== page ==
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Home Bot CategoriesPeopleHerstory DEVALA DEVI: THE WOMAN BEHIND THE RISE OF ONE OF NEPAL’S GREATEST KING, JAYASTHITI MALLA

DEVALA DEVI: THE WOMAN BEHIND THE RISE OF ONE OF NEPAL’S GREATEST KING, JAYASTHITI MALLA

by Shaguni Singh Sakya

Every impactful event has several contributing factors. The stars have to align, fate has to knock at the right moment, and most importantly human efforts have to be consistent to make things click. Yet, we often only learn about the person leading upfront, the contributors behind the scenes slowly forgotten with the passage of time as historians seldom give attention to elaborating their efforts. Women especially fall in this category. The inner dynamics that one hardly gets to learn about is where most women’s roles lie be it in a palace or in a commoner’s house.

Devala Devi. How many Nepalis have even heard of her? Some of us who have managed to study history beyond school books may have. But most of us are victims to the faulty education system of the Panchayat era that literally erased history before Prithvi Narayan Shah. Thanks to the state sanctioned history, the 2000-year-old evidential history of this country has been fading and the knowledge of women in Nepali history especially is disappearing.

Devala Devi was the wife of King Harshinga Deva of Simraongadh who died while escaping an attack of tribal fiefdoms. Devala Devi and her son Jagat Singh managed to escape to Bhaktapur and took refuge at the Bhaktapur palace under the protection of King Rudra Malla.

Rudra Malla too died soon after without a male heir. After his death, his infant daughter Nayak Devi was declared heir to the throne. The young queen was married to a prince from Benaras but he too died. Devala Devi seized the opportunity to marry her son Jagat Singh to the widowed queen, and thus became a part of the Bhaktapur royal family. Nayak Devi later gave birth to a daughter, Rajala Devi, who became full claimant to the throne.

One woman’s calculated efforts led to the 400-year-old Malla dynasty that bestowed upon us much of our culture, art, architecture, traditions, customs, and catapulted Nepal to becoming an economic power house as a trading hub between Tibet in the North and India in the South.

Having a son who was the prince’s consort and an infant grand daughter who was heir apparent, the future of the kingdom was fragile with no strong leadership. Nepal with its many small warring kingdoms was in constant strife. Moreover in 1349, the first Muslim invasion by Shamsuddin Ilyas, the Sultan of Bengal, took place. Kathmandu Valley was brutally attacked, looted and destroyed. The city was ransacked, people were displaced from their homes, and temples and monuments were plundered including Swoyambhunath and Pashupatinath. It is believed that the Sultan’s invasion which lasted seven days has been the only foreign invasion in Kathmandu.

Amidst all this chaos, Devala Devi sought to find a leader who had the right traits to bring stability to the nation. Jayasthiti Malla, a man of noble but obscure birth from Tirhut (present day Terai), was brought to Bhaktapur by Devala Devi. Observing his insightful and dynamic personality, and given the urgent need to help the kingdom stabilise, Devala Devi betrothed her infant granddaughter at the age of eight to Jayasthiti Malla in 1354. This union eventually led to the formation of a strong dynasty and unification of the Kathmandu valley.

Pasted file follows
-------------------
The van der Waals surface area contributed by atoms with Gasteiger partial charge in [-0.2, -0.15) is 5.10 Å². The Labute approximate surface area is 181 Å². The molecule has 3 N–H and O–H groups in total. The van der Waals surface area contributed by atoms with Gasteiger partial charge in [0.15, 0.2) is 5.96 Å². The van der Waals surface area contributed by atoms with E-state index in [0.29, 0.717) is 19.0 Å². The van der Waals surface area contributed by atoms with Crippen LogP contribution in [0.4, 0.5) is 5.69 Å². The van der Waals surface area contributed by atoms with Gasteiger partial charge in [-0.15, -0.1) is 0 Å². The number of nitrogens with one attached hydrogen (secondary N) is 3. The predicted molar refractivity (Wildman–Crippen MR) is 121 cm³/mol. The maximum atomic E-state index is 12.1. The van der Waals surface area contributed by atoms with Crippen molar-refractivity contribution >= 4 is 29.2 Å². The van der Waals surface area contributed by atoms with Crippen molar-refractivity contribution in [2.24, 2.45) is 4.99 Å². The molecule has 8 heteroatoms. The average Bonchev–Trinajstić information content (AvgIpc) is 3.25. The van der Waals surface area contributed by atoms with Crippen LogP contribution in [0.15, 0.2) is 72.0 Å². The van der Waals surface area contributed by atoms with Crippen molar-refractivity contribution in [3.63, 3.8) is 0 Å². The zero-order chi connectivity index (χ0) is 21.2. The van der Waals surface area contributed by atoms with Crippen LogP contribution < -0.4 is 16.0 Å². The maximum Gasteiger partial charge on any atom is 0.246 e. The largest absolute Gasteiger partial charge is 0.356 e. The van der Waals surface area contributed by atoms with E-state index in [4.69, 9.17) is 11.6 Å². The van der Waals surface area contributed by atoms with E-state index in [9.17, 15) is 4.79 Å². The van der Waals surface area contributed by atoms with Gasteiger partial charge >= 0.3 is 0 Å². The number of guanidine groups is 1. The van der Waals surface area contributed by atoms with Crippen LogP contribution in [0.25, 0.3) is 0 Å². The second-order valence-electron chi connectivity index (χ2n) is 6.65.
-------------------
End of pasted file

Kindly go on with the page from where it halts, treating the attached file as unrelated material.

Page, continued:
The reign of King Jayasthiti Malla saw stability in Nepal after nearly 300 years since the downfall of the Licchavi dynasty. The Malla dynasty – which had begun with King Ari Malla in the 1200s – saw unification and strength under the reign of Jayasthiti Malla. The King was initially regent of Bhaktapur upon the death of Devala Devi in 1366, and then King of Kathmandu valley and its environs from 1382-1395.

One woman’s calculated efforts led to the 400-year-old Malla dynasty that bestowed upon us much of our culture, art, architecture, traditions, customs, and catapulted Nepal to becoming an economic power house as a trading hub between Tibet in the North and India in the South. The customs and rituals established then are still prevalent among citizens of the valley, as is the economy.

Sitting behind a veil, she was like a queen without a throne; cautiously and prudently ruling from behind. She is believed to have dominated court politics alongside chief minister Anaekarama for nearly 25 years. She ruled in the worst of times when Kathmandu went through numerous internal wars among different tribes, major palace intrigues, and a Muslim invasion. With all the years of understanding court psychology, she made judicious choice of navigating the complications of giving the throne to a non-royal.

Devala Devi placed her bets on Jayashiti Malla and it paid well as he not only unified the valley and its environs but also established a strong administration, rebuilt the destruction after the invasion, and bought peace to the land.

Would we have seen the birth of a glorious dynasty had it not been for the efforts of Devala Devi? What she did required tremendous calculation and assessment. This is the intangible history in which women usually play a big role – lesser known actions and orchestrations that are mostly forgotten.

Taking calculated risks that shape a nation’s future is seldom thought to be the domain of women. The far-sightedness, prudent scheming and craft required are often overlooked. All of these tactful maneuverings by women is also what creates history or more aptly, “herstory”

*There is no record of a picture or statue of Devala Devi. Writings about her are limited. Historical reference for this article has been drawn from “Medieval Nepal,” vol 1 – Dilli Raman Regmi.

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